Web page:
Amazon Go, unveiled at the end of last year, is fascinating because, at first look, it looks like such a departure from what Amazon is usually building. The (wrong) rumor Amazon would build 2,000 stores around the US equipped with Amazon Go was/is part of this collective head scratching.
It also shows how we often look at things within the context of what already exists.
‘Amazon Go will revolutionize brick-and-mortar grocery retail.’
It may be illuminating to look at where Amazon most likely gets the inspiration for Amazon Go from. Is it retail stores? Maybe. More likely though, inspiration comes from Amazon’s own warehouses, the company’s fulfillment centers. There is an obvious technological vicinity between technology assisting (and tracking) what warehouse workers are doing and shoppers shopping at an Amazon Go location.
Amazon Go only works under the premise that everyone owns a smartphone with the Amazon (Go) app installed. Only then an easy checkin / identification is possible. Only then the whole concept is feasable.
So, now we imagine customers going to Amazon Go locations to shop fast, with no lines.
Here is the thing though. Think of Amazon Go not as the evolution of grocery stores but as the evolution of Amazon’s fulfillment centers. Once one looks at Amazon Go through these glasses the whole thing changes significantly.
Let’s talk about Amazon Flex, Amazon’s Uber-like delivery service.
P2P on-demand services like Uber, Lyft and Amazon Flex, all of them, are only possible with the same premise as Amazon Go: Everyone owns a smartphone.
Technologically, it makes no difference for Amazon Go wether a customer or an Amazon Flex worker indentifies themselves at checkin and pulls products from shelves to carry them off.
What makes more sense is a franchise hybrid model. Like Amazon Marketplace, locations in this model would be (co-)branded with ‘Amazon Go’ (or something similar). But they would also be run locally by (more or less) independent actors (like a McDonalds restaurant) and could take up very different shapes and forms (unlike a McDonalds restaurant).
It is unlikely that many existing stores would be (or could be) retro-fitted into “Amazon Go” locations. The incentives for this remodelling will not be particularly high at first. (The up-front costs will be too high.) More likely, new small businesses or local chains will form around this system, piggybacking on Amazon’s platform to success. (With the same dependent and distribution-driven model like Amazon Marketplace merchants, eBay powersellers or, say, YouTube stars.)
In a market like the US, Amazon can use Amazon Prime members to lure new businesses into this model.
There is a reason we say ‘locations’, not ‘stores’. Amazon could use locations with ‘Amazon Go’ for a lot of different things: for example as pick-up locations of orders by customers or ‘Amazon Flex’ workers, or for local events etc. for Prime members. Once local locations are outfitted with Amazon technology, all kinds of transactions can be fulfilled there.
And this only makes sense as a Franchise/Marketplace hybrid model, as this is the only way to get it to scale fast.
Now, the point we want to emphasize, though, is this: If Amazon Go is like an Amazon warehouse opening up to the ‘public’, it may (to be sure: it will) be frequented by customers and by Flex workers.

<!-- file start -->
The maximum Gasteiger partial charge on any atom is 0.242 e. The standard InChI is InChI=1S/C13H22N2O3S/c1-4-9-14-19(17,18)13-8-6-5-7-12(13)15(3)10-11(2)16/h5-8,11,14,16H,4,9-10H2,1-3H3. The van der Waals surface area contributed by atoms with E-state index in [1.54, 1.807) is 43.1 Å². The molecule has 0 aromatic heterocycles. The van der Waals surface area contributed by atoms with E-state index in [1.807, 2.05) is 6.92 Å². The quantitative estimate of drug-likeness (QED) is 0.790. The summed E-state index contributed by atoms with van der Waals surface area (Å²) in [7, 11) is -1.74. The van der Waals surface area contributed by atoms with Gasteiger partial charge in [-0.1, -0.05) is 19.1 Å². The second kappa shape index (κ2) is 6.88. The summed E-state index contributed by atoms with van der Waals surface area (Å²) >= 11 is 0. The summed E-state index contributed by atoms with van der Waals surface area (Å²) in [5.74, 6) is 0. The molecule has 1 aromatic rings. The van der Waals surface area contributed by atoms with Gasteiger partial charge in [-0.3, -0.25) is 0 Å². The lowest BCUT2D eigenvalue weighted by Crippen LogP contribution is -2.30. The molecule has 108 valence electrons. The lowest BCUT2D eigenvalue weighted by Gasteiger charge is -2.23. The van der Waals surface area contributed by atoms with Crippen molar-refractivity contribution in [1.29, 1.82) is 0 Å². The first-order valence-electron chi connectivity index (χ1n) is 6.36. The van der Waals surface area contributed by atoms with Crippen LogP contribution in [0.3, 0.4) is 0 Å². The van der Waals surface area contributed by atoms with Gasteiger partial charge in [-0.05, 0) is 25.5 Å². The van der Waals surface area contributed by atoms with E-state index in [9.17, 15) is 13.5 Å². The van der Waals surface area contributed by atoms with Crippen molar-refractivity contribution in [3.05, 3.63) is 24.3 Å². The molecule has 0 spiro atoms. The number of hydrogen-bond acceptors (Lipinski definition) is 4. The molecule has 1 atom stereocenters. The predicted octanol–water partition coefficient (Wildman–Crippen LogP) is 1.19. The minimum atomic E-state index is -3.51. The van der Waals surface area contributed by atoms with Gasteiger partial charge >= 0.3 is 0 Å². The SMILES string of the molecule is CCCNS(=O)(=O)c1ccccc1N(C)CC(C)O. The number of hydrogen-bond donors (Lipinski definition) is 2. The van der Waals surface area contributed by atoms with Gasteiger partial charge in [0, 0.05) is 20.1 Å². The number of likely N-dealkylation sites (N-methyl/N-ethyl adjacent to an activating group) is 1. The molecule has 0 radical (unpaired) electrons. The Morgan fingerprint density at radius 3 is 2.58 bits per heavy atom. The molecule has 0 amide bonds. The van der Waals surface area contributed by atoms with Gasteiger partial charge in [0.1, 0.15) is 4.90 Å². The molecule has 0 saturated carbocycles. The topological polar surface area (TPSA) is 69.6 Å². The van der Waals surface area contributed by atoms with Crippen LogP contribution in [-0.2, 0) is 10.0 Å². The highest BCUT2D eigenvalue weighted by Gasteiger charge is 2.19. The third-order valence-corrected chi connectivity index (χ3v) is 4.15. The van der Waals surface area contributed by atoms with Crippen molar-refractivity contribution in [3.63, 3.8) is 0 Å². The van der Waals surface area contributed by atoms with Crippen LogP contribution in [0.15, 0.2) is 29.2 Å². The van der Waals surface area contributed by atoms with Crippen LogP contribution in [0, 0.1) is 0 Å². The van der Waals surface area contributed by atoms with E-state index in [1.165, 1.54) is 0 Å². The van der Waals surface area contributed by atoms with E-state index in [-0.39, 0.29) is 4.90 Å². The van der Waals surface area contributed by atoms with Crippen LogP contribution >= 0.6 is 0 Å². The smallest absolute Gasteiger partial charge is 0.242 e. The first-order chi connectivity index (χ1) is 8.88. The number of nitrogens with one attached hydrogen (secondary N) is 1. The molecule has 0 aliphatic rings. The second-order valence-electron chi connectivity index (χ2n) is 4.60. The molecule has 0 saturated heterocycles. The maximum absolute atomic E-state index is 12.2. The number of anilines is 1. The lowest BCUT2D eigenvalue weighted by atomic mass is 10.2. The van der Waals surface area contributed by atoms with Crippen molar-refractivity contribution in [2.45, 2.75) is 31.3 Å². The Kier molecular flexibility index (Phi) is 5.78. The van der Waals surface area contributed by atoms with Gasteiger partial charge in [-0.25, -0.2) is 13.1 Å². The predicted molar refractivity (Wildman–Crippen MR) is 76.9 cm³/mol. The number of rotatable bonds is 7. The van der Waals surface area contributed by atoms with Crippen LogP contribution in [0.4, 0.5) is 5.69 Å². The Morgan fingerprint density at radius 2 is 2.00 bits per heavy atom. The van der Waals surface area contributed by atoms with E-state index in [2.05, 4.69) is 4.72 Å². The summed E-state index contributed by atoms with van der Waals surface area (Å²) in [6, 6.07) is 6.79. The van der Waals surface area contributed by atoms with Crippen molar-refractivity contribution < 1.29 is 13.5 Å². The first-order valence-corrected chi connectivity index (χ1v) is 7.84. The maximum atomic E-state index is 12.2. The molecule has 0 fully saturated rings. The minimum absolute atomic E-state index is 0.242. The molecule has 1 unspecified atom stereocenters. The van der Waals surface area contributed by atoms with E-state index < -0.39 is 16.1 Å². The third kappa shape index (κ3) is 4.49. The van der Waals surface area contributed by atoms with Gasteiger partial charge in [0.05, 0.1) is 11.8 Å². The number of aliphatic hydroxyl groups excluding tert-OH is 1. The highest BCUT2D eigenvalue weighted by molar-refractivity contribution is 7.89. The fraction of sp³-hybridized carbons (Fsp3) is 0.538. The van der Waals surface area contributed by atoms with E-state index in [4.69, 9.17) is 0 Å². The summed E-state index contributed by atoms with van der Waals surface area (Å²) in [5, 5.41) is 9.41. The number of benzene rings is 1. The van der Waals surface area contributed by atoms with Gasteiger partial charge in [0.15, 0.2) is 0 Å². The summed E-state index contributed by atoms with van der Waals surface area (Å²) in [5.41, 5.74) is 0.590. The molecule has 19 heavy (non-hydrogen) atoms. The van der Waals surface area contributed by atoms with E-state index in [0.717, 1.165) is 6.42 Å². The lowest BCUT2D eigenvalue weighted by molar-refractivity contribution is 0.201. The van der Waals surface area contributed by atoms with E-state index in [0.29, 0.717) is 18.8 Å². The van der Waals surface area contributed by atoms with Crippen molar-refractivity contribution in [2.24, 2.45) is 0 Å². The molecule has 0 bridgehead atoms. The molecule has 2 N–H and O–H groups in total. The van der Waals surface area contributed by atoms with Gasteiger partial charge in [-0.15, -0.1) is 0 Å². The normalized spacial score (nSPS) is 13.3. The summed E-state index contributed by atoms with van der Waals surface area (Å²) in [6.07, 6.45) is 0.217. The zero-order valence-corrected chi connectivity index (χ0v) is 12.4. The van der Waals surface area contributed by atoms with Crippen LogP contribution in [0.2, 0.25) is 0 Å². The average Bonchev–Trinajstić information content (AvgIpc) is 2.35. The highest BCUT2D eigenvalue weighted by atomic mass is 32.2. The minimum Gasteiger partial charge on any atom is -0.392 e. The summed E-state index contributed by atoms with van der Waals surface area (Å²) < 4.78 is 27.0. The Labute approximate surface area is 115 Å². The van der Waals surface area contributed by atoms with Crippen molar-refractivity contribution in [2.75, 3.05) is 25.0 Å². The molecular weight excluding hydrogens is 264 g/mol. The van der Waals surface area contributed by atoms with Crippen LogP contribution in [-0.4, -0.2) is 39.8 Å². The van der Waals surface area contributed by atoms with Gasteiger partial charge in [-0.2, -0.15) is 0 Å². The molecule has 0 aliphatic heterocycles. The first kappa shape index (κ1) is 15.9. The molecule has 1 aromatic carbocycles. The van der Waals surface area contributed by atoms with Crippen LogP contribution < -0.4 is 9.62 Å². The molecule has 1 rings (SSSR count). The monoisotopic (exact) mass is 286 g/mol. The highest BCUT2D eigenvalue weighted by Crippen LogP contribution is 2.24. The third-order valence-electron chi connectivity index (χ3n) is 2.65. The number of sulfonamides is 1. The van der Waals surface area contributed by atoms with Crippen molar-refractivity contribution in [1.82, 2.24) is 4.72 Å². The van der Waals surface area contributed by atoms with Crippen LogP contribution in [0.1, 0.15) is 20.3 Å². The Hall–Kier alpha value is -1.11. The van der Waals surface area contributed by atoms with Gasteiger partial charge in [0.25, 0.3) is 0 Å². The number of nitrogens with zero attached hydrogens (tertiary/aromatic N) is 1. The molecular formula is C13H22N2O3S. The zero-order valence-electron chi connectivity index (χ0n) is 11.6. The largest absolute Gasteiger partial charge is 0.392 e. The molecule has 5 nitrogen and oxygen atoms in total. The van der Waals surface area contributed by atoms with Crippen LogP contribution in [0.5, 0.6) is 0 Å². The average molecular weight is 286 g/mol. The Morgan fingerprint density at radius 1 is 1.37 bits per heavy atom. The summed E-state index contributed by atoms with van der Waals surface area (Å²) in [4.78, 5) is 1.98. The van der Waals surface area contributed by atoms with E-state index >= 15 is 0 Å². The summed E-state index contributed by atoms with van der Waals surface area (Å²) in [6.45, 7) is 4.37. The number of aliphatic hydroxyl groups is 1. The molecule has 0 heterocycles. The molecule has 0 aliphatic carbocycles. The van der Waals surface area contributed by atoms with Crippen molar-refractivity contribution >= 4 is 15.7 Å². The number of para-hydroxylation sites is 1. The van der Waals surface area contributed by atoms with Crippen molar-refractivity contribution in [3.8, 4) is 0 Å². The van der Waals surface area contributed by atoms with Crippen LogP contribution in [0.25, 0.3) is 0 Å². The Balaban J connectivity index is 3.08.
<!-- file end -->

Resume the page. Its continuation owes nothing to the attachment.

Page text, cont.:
Imagine this in your head.
Did you see an Amazon Go store with a lot of customers and few Amazon Flex workers in between? If so, that is why most of us look at new concepts by comparing them to what came before.
But once one starts thinking about this a bit longer it becomes clear fast that it is more likely that Amazon Go locations will in due time be frequented by far more Flex workers than customers. It will be more likely to have a split of say 95+% Flex workers and the rest consisting of customers, than the other way around.
Being able to walk right into an Amazon fulfillment center to get some groceries (and other products) will be a nice add-on for customers, instead of the main purpose.
Traditional grocery shopping will not go away. Not now, not next year, not next decade.
Some of us still buy Vinyl. Some of us still own horses. And some of us will still go to (automated) stores to buy some groceries in different situations for a variety of reasons.
But this is not where the future of grocery shopping lies. Same as Vinyl is not the future of music and horses are not the future of transportation.
Wether music, transportation or grocery shopping, when a whole set of premises changes the fundamentals of an industry, companies need to start thinking really hard about wether they really want to cater to the hobby of a subset of the population or to the needs of the mainstream.
Amazon Go may go (hey) in a different direction than what we portrayed here. (It may not be Flex it connects to mainly but a different Amazon service. Amazon Fresh may not work perfectly in unison with Flex and Go.) The point of this thought experiment is more about the fact that to get an idea where we may go towards as an industry it makes sense to stop thinking about the future of traditional retail and instead to start thinking about the retail of the future.
- Amazon: “No, We’re Absolutely Not Opening 2,000 Stores”
- How Amazon is Expanding its Uber-Like Delivery Service Amazon Flex
- Deliver with Amazon: How Amazon Plans to ‘Uberize’ Logistics
- Jeff Bezos Pushes Back Against Absurd Amazon Go News
- It’s Not Just Amazon, These 130+ Startups Want to Change In-Store Retail (But Why?)
- Does Amazon Really Think Eliminating Lines at Checkout Will Safe Grocery Stores?
- No, Amazon’s Coming Pick Up Locations Will Not Be “Grocery Stores”
- When Amazon Is Closer to You Than Any Brick-and-Mortar Retailer
- All articles on Amazon Go